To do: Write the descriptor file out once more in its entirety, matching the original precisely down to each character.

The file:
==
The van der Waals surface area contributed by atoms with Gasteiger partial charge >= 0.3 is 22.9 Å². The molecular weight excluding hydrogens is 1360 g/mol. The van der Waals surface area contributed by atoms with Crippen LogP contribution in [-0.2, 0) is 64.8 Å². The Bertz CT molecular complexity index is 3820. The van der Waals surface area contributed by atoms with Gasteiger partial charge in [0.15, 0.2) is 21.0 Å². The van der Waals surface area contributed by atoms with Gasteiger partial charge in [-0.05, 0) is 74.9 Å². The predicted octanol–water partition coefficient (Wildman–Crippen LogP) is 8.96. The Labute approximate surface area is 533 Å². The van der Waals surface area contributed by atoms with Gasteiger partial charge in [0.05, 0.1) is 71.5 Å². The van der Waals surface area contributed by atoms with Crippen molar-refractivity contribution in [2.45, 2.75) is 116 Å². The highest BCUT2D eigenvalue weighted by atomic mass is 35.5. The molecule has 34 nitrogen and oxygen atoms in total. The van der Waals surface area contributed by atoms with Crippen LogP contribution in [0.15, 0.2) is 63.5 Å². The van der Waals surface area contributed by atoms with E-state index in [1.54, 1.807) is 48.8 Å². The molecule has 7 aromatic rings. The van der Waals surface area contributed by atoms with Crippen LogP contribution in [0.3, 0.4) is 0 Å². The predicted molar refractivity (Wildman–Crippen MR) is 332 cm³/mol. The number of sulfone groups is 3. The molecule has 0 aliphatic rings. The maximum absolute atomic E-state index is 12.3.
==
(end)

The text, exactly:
The van der Waals surface area contributed by atoms with Gasteiger partial charge >= 0.3 is 22.9 Å². The molecular weight excluding hydrogens is 1360 g/mol. The van der Waals surface area contributed by atoms with Crippen LogP contribution in [-0.2, 0) is 64.8 Å². The Bertz CT molecular complexity index is 3820. The van der Waals surface area contributed by atoms with Gasteiger partial charge in [0.15, 0.2) is 21.0 Å². The van der Waals surface area contributed by atoms with Gasteiger partial charge in [-0.05, 0) is 74.9 Å². The predicted octanol–water partition coefficient (Wildman–Crippen LogP) is 8.96. The Labute approximate surface area is 533 Å². The van der Waals surface area contributed by atoms with Gasteiger partial charge in [0.05, 0.1) is 71.5 Å². The van der Waals surface area contributed by atoms with Crippen molar-refractivity contribution in [2.45, 2.75) is 116 Å². The highest BCUT2D eigenvalue weighted by atomic mass is 35.5. The molecule has 34 nitrogen and oxygen atoms in total. The van der Waals surface area contributed by atoms with Crippen LogP contribution in [0.15, 0.2) is 63.5 Å². The van der Waals surface area contributed by atoms with E-state index in [1.54, 1.807) is 48.8 Å². The molecule has 7 aromatic rings. The van der Waals surface area contributed by atoms with Crippen LogP contribution in [0.3, 0.4) is 0 Å². The predicted molar refractivity (Wildman–Crippen MR) is 332 cm³/mol. The number of sulfone groups is 3. The molecule has 0 aliphatic rings. The maximum absolute atomic E-state index is 12.3.